7 Tips on How to Ditch Bad Habits and Start Good Ones in the New Year

Habits, once formed, never go away. They are the outcome of old decisions, and they can be changed, but only through new decisions and choices. Habits aren’t necessarily bad; they make our lives easier and more predictable by removing the necessity of thinking about every detail of our daily existence. They let us execute our actions efficiently, freeing up our prefrontal cortex to express itself creatively and intellectually.

But sometimes bad habits can creep in and good habits can be so very difficult to cultivate. As we start out a new year with fresh resolutions, it seems the appropriate time to get advice on keeping those resolutions by forming healthy and productive habits.

Enter self-published Outskirts Press author Dr. Sylvie Heyman.

Although initially Dr. Heyman specialized in weight management and life style changes, she has expanded her area of expertise to other habits that affect body, mind and spirit. Here, she offers other writers and self-publishing authors like herself advice on how to stay on track in the new year. This information and much more is available in her book, Make It a HABIT!

How do habits form? A habit cue or trigger could be a specific time of day, a location, other people, emotions or other things that lead to a predictable response, or reward. With repetition, our responses to triggers become automatic and a habit is born. Motivation may get us started, but habit keeps us going.

If your resolution in the new year is to get published, Dr. Sylvie can help with these seven tips for identifying habits that might be holding you back, or establishing new ones that will move you forward:

  1. Be aware and mindful. We can’t change what we don’t acknowledge, right? Observe your habits, good and bad — write them down if that helps. Be honest with yourself about your habits, good and bad.
  2. Assess yourself. Ask yourself which habit you want to change or acquire first and why you want it. Think about how the habit you wish to change (or the one you wish to acquire) affects or will affect you and others.
  3. Be accountable. Share your habit change with someone. This makes you accountable for that change until you can ingrain new habits or break bad ones. Confide in another writer, a spouse, coworker or another reliable and honest confident.
  4. Make small changes, one at a time. Concentrate on establishing small habits until they become second nature, then move onto the next small change. If your habit is to get distracted when you’re supposed to be writing, first change the habit of turning on the TV or radio. Once you’ve broken that habit, move on to, say, writing for just 10 minutes straight to get the feel for focusing.
  5. Test your willpower — but not too much! When willpower is applied in small increments at a time, when you are energetic and ready to take on a little challenge, willpower becomes stronger. Practice willpower in small steps until it becomes a habit — until it’s automatic.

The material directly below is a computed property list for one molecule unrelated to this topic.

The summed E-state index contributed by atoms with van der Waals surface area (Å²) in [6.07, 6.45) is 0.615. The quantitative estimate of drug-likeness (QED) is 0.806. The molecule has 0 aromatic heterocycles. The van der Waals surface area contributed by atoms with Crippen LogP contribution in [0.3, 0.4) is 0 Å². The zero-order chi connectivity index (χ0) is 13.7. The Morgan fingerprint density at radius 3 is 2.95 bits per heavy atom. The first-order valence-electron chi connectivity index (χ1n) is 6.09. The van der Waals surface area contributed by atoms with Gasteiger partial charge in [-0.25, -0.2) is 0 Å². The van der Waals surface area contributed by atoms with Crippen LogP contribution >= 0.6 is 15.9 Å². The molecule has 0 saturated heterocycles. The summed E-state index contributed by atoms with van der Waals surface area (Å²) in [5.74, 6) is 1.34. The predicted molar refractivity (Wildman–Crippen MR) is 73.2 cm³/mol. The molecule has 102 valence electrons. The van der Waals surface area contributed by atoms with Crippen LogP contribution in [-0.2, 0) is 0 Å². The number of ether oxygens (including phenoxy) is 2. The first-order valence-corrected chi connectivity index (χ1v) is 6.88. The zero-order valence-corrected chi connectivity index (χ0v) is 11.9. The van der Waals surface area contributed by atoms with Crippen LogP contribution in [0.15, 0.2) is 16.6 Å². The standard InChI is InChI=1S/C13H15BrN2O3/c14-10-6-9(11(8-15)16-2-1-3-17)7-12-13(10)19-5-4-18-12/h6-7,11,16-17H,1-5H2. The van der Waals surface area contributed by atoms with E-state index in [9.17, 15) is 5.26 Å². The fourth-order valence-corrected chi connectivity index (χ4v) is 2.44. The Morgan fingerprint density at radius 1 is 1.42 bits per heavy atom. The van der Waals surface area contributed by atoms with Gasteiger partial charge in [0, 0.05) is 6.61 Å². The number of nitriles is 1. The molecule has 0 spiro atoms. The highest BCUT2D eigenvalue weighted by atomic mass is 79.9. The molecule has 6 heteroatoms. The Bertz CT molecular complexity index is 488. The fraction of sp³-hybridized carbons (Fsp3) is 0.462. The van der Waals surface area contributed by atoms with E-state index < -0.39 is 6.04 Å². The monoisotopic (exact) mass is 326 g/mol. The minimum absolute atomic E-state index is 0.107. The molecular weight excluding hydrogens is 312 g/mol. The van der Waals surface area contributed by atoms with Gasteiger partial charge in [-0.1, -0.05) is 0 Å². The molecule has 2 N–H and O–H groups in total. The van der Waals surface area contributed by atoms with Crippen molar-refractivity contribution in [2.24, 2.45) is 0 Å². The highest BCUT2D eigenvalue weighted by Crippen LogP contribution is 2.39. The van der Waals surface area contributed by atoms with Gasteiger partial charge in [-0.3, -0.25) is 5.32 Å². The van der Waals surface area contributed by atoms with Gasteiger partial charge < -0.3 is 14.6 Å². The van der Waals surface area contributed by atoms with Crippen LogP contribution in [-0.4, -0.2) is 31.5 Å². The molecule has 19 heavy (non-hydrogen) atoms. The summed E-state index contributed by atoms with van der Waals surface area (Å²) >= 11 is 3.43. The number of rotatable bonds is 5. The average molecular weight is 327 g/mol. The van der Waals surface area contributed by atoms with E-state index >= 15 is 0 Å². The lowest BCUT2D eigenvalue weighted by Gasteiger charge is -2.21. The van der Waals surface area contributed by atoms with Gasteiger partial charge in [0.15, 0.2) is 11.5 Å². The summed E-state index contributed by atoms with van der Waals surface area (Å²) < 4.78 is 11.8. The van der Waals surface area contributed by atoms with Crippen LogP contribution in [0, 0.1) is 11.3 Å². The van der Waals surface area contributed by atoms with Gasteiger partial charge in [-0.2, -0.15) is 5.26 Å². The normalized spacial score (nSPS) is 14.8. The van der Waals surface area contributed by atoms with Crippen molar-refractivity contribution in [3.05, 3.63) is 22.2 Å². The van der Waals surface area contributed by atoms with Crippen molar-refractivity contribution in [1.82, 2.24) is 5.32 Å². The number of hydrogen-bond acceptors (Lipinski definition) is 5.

6. Trick your triggers. Practice breaking the associations between bad habits and their triggers. The aforementioned habit of letting media distract you is a good example. Break the association between writing and watching TV by moving to a different room or chair during your writing session.
  7. Give it time. There are many theories about how long it takes to form or break a habit, ranging from a few weeks to years! Use 30 days as a guidepost, but know that some deeply ingrained habits will take much longer to break, and new habits without awareness, accountability and practice will take some time to take hold.

MORE ABOUT THE BOOK: Make It a HABIT!

Want to learn more? In Make It a HABIT! Dr. Sylvie Heyman provides a different perspective on how habits can affect your body, mind and spirit. Through personal stories, case studies and a compilation of best practices for change, you can learn how to get rid of habits that are sabotaging your health, job, relationships and overall happiness.

ABOUT THE AUTHOR

Dr. Sylvie Heyman has extensive background in traditional and non- traditional healthcare practices and has incorporated health coaching in all her careers. She specialized in Obstetrics and later on headed the Open Heart Surgery Unit at prestigious St. Francis Hospital in Roslyn, New York. She earned her Doctor of Chiropractic in 1989 and her degree in Acupuncture in 1998. She served 12 years as a member of the Board of Trustees of the New York Chiropractic College and delivered a Commencement address during that period. Dr. Heyman is a certified Feng Shui Consultant, a certified Nutrition and Wellness Consultant (AFPA), a certified Senior Fitness Specialist (NASM) and Silver Sneakers Instructor.

 

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